Porto or Oporto? Tasting Port in Portugal

May 10th, 2008 at 10:59 am (AST) by Jake Richter

On Wednesday, the day after we visited Lisbon we docked near Porto, Portugal. Porto is also known as Oporto as a result of linguistic mis-interpretation, as apparently when the Portuguese referred the city of Porto, they would precede it with an article “O”, and foreign traders therefore assumed the actually name of the city was Oporto.

A sure sign that we are in Porto, Portugal

The fame of Oporto, or at least the surrounding area, is that this is where the fortified wine known as Port is distributed from. According to our tour guide, there are 35 primary distributors of Port wine (all of whom are also producers of Port), and 35,000 total producers of Port. The large number of producers can be attributed to small mom and pop Port houses, many of whom sell their production to the larger Port distributors for blending into their larger productions. Until relatively recently, Port wine was shipping to London in casks and bottled there, but now Port is bottled primarily in Porto.

Before we docked in Porto, however, we spent the morning in the lounge of the Endeavour for a presentation by National Geographic photographer Massimo Bassano, a short and energetic Italian who has been a blast to travel with these last 10 days or so. Massimo shared some of his background and his storytelling approach to photography, as well as a video presentation on a long term stay with Curthusian monks in Italy. That was followed by photo critique by Massimo of both Krystyana’s and my photography. We both received kudos for our works and our sense of visual balance (i.e. “having an eye for composition”), as well as some suggestions for how to further improve our images. I hope to get some of our images up on this site when we have a faster (and cheaper) Internet connection.

After lunch we boarded a bus which took us around Porto and its environs, with the first stop being the Porto Cathedral, followed by a visit to the so-called Golden Church of St. Francis. The Church of St. Francis was built by the Franciscan monks after permission was granted in the 1300s from King John the First. We were told that John’s marriage to Phillipa of Lancaster resulted in the first official European agreement of cooperation between nations.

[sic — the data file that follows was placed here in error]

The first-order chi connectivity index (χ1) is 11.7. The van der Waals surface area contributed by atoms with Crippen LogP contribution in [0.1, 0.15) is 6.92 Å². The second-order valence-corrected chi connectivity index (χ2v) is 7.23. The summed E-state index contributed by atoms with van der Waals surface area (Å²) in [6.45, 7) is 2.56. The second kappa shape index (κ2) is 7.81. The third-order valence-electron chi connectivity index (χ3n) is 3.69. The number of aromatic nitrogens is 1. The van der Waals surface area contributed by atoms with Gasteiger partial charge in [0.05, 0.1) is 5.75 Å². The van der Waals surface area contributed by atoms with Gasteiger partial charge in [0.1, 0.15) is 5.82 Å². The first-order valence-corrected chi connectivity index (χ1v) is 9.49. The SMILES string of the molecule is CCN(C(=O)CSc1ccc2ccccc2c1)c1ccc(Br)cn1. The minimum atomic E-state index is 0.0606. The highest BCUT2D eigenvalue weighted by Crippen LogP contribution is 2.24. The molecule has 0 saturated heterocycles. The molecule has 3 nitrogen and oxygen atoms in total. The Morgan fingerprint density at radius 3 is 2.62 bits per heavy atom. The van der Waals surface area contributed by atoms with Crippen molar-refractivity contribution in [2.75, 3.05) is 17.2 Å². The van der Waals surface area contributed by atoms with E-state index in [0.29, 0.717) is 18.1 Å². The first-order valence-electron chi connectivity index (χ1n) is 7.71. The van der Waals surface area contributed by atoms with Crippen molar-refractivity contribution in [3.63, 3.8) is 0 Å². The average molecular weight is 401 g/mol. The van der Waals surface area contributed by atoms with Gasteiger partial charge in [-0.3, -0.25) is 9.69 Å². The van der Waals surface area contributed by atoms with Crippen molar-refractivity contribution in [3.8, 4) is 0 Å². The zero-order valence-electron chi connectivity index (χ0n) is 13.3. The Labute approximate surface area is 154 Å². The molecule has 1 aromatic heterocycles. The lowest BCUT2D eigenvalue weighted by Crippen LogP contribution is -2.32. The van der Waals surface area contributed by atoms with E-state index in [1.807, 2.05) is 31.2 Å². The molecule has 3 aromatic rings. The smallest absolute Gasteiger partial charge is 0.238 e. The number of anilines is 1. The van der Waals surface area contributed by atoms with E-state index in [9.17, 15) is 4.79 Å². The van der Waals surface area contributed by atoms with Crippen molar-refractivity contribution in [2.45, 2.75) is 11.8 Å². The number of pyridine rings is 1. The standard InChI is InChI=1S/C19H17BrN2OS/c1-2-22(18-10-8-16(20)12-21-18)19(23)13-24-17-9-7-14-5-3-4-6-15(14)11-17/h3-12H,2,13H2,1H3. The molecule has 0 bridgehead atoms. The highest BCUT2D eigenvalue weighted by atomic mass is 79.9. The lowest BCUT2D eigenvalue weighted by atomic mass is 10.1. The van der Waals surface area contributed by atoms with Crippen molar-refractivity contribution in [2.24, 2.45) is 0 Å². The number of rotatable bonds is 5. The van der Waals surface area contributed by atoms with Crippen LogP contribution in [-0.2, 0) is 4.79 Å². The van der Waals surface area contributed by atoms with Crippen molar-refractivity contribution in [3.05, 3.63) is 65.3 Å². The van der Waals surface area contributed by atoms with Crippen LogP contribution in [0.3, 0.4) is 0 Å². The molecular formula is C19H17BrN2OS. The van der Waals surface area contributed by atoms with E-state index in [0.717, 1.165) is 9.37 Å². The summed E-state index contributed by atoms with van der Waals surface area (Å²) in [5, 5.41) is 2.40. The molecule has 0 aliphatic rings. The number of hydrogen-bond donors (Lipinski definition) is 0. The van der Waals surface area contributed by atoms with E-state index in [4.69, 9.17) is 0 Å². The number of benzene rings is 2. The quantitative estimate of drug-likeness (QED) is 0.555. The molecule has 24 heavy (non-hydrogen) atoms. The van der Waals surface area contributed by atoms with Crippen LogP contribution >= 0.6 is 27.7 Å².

The inside of the St. Francis church is covered in gold, estimated to weigh be between 300 and 400 kilograms, which is a contradiction when considering that the Franciscans are an order of monks with a vow of poverty. However, it turns out that the funds for the ornate interior of the church came from wealthy patrons in the area around Porto in the form of donations in exchange for a promise that when such patrons and their families died, they would be buried in hallowed ground inside the church so that they would be “closer to heaven”.

The front of the St. Francis church in Porto, Portugal

During renovations in the 19th century, when laws in Portugal changed and started to forbid burials inside churches, the bones of those previously laid to rest within the floor of St. Francis were excavated and moved to the nearby consecrated grounds of the catacombs at St. Francis, where we were able to see the bones in person after we left the church.

Another thing that was interesting in the church was the rather graphic portrayal in the form of a three dimensional diorama of the beheading of Christian missionaries by Moors in Morocco and the crucifixion of others in Nagasaki, Japan. These missionaries were thus deemed martyred.
Once we had finished view the church and catacombs (sadly, we could not take photos without getting kicked out), we re-boarded the bus for our final destination, the House of Sandeman in Vila Nova de Gaia, across the Douro river from Porto (although arguably still considered part of Porto).

Sandeman’s extremely rare and old vintages are under lock and key

At Sandeman, we were given a tour of the facilities of Porto’s oldest Port house, started in 1790, and now one of the best known names in Port wine. Port wine is wine whose fermentation is stopped before all the sugars have been converted to alcohol, and then fortified with neutral wine spirits to maintain sweetness as well as boost the alcohol content of Port to about 20%. There are three basic types of Port: White, which is crisper and recommended as an aperitif; tawny, which is brownish red in color and aged in barrels before being bottled; and ruby, which has a dark red and burgundy color, and is used for bottle aged vintage Port. After our tour we were treated to a tasting of white and tawny ports. The kids tried them too but weren’t much enthralled. We ended up buying a vintage port “sampler” of three 375ml bottles, the oldest of which was from 1994 at the company store in the tasting area.

Linda and Krystyana are among those at the Port wine tasting at Sandeman in Porto

After a small bit of something sweet at the neighboring café, we hooked up with Massimo as well as new trip friends Gretchen (from Bermuda), and Natalie and Bruce (from Oahu, Hawaii) and went on a walking tour of Gaia to see the back streets and take pictures, finally ending up at Adega & Presuntaria Transmontana 2, a local restaurant recommended to us by several people.

As soon as we sat down we started being served a wide range of local Tapas, including a cold cut plate, local cheeses, olives, marinated pig’s ears, pickled white anchovies, and pork livers. We topped this off with the house red wine, a “vino tinto” of the Douro river area. While we were not particularly wild about the pig’s ears (too chewy), everything else was pretty good. We ended with a large dessert buffet and some more twilight photography before returning back to the Endeavour, sated in many ways.


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